Fake Libertarians

A cursory examination of the blogosphere courtesy Google News reveals a theme of “fake libertarianism” making the rounds. There are two components to this theme. One pertains to a critical assessment of the extent the moral foundations of Ron Paul fall outside the typical sphere of libertarianism. This examination is a product Paul’s performance in a recent debate where he apparently articulated a view that contraceptive methods are a product of immorality. I would concur that any moral foundation that views sexual freedom as immoral is outside the typical sphere of libertarian moral foundations. But can we equate that to being a “fake libertarian”?

The other part is illustrated by this post at Hillsdale Natural Law Review that repeats a charge that has been cooked up from the bowels of the Heritage Foundation. The charge: Libertarianism is not libertarianism. This is intended as a direct attack on libertarian moral foundations–that they are antithetical to liberty. So the fake libertarians are actually the libertarians. This is an attempt to cast conservatism as the true libertarianism, where libertarianism is defined as “limited government.”

Writes the author, Tyler O’Neil:

Dr. Matthew Spalding, author of the book We Still Hold These Truths – a title which made its way onto the subtitle of CPAC 2012 – explained that “most people who consider themselves libertarians [really just] believe in limited government.”

Yes. Isn’t that what Libertarians believe?

Spalding’s answer is no: “Libertarianism is really based on a different philosophy,” he says, a “radical individualism in which the individual creates their own sense of meaning.”

“Its roots,” he proclaims, “are very different from the roots of the American Founders.”

I would contend, however, that both O’Neil and Spalding have it exactly backwards. Libertarianism in metaphysics refers to a position on “Free Will” that rejects any compatibility of “Free Will” with the path dependency of casual determinism. So we are really talking about “free will” in the popular sense that most understand that term to mean. And I would stipulate that most would in fact accept the metaphysical meaning of Libertarianism while nonetheless rejecting the political meaning of it. Indeed, I would venture that most would reject the determinism/free will position, usually referred to as “Compatibilism,” articulated by many of the classical liberal thinkers. Compatibilism is succintly expressed by Thomas Hobbes’ statement: “Liberty and necessity are consistent.” This simply means that if an agent has a desire for an Action A, then the agent is free if it can do A. Agents are still motivated by reasons. The Libertarian position, however, holds a third condition: the agent can do something other than the Action A. This breaks the path dependency.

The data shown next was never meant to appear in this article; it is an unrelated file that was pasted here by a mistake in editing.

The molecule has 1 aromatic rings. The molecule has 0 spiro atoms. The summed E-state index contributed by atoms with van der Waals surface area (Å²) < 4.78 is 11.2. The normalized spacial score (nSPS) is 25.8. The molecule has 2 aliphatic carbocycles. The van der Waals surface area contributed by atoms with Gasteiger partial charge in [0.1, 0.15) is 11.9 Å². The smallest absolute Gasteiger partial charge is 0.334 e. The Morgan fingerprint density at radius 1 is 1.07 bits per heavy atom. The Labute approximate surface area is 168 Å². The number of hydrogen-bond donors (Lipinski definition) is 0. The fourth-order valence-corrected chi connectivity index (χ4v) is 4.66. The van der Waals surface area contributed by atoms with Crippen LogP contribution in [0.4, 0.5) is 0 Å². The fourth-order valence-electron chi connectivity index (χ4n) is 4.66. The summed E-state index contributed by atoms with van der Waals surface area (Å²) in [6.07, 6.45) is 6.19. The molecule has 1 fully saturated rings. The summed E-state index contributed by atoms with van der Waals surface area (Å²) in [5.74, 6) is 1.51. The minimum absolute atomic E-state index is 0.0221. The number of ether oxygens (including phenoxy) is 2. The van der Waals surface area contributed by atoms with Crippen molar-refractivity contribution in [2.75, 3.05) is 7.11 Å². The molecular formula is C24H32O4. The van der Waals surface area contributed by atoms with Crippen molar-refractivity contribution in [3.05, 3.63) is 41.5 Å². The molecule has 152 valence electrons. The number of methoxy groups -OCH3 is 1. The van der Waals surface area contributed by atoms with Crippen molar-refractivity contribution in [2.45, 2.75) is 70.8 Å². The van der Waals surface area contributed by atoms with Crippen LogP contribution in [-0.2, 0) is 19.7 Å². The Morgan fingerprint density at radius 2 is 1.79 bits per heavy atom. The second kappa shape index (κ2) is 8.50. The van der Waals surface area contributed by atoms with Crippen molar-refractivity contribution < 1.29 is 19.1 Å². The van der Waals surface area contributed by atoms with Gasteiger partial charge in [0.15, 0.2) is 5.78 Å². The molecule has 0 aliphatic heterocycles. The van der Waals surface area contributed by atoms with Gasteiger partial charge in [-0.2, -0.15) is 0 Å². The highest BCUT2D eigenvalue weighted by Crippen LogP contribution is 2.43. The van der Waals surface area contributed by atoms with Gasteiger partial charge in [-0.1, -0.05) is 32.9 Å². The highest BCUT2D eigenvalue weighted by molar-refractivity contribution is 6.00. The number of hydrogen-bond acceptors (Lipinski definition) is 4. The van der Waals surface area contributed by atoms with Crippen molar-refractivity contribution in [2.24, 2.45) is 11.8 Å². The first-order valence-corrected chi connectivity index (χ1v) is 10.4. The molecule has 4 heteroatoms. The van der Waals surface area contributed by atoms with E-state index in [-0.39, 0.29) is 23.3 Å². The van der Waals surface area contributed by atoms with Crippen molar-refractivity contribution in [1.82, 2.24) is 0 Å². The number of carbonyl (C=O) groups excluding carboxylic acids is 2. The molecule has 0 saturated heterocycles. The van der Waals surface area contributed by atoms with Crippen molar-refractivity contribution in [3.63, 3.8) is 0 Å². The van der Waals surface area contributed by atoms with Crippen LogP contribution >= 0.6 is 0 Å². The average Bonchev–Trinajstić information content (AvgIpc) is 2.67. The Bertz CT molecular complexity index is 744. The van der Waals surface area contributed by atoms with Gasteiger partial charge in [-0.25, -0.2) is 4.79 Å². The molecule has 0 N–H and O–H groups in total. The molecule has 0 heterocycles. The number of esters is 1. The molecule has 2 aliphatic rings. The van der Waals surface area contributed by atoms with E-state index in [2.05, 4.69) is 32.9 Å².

I find it amusing that the conservative authors equate libertarian “free will” with radical existentialism. But this is typical of conservatives: they are prone to making shit up and then casting their inventions as eternal truths. Existentialism, as I understand it, simply is a statment that our nature is a product of the stands we take. There are traces of it throughout western philosophy. In the modern form, it generally refers to the conflict of human agency vis a vis its cultural context. Existentialism would hold that Human agency is not only responsible for its actions but also for the values that it holds. This is the source of human angst: to be free means to be reponsible for your own values, your own meaning.

The conservative critique against existentialism is once again ass backwards. Whereas the conservative sees responsibility for one’s own values as a moral foundation for totalitarianism, I would suggest an alternative interpretation: existentialism as an individualist bulwark against a claim of irresponsibility for the inculcation of shared cultural values imputed by rabid Nationalism. The analogy of